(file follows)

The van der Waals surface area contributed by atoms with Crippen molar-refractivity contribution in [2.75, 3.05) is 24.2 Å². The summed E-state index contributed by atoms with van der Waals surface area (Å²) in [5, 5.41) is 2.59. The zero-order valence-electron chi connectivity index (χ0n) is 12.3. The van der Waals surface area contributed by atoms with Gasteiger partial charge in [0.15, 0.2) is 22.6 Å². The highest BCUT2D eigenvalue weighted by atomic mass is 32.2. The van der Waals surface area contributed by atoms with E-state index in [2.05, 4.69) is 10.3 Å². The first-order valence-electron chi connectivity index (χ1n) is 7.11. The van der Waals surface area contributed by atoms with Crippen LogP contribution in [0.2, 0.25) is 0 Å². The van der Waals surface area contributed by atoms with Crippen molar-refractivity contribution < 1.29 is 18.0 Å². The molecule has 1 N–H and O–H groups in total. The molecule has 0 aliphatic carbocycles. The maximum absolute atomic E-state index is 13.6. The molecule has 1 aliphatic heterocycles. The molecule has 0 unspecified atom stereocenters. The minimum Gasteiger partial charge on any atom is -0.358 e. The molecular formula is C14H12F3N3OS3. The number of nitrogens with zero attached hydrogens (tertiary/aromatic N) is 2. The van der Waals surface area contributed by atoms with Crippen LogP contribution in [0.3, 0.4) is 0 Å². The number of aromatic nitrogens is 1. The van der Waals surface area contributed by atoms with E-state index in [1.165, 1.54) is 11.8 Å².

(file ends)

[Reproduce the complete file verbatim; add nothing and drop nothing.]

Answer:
The van der Waals surface area contributed by atoms with Crippen molar-refractivity contribution in [2.75, 3.05) is 24.2 Å². The summed E-state index contributed by atoms with van der Waals surface area (Å²) in [5, 5.41) is 2.59. The zero-order valence-electron chi connectivity index (χ0n) is 12.3. The van der Waals surface area contributed by atoms with Gasteiger partial charge in [0.15, 0.2) is 22.6 Å². The highest BCUT2D eigenvalue weighted by atomic mass is 32.2. The van der Waals surface area contributed by atoms with E-state index in [2.05, 4.69) is 10.3 Å². The first-order valence-electron chi connectivity index (χ1n) is 7.11. The van der Waals surface area contributed by atoms with Crippen LogP contribution in [0.2, 0.25) is 0 Å². The van der Waals surface area contributed by atoms with Crippen molar-refractivity contribution < 1.29 is 18.0 Å². The molecule has 1 N–H and O–H groups in total. The molecule has 0 aliphatic carbocycles. The maximum absolute atomic E-state index is 13.6. The molecule has 1 aliphatic heterocycles. The molecule has 0 unspecified atom stereocenters. The minimum Gasteiger partial charge on any atom is -0.358 e. The molecular formula is C14H12F3N3OS3. The number of nitrogens with zero attached hydrogens (tertiary/aromatic N) is 2. The van der Waals surface area contributed by atoms with Crippen LogP contribution in [0.3, 0.4) is 0 Å². The number of aromatic nitrogens is 1. The van der Waals surface area contributed by atoms with E-state index in [1.165, 1.54) is 11.8 Å².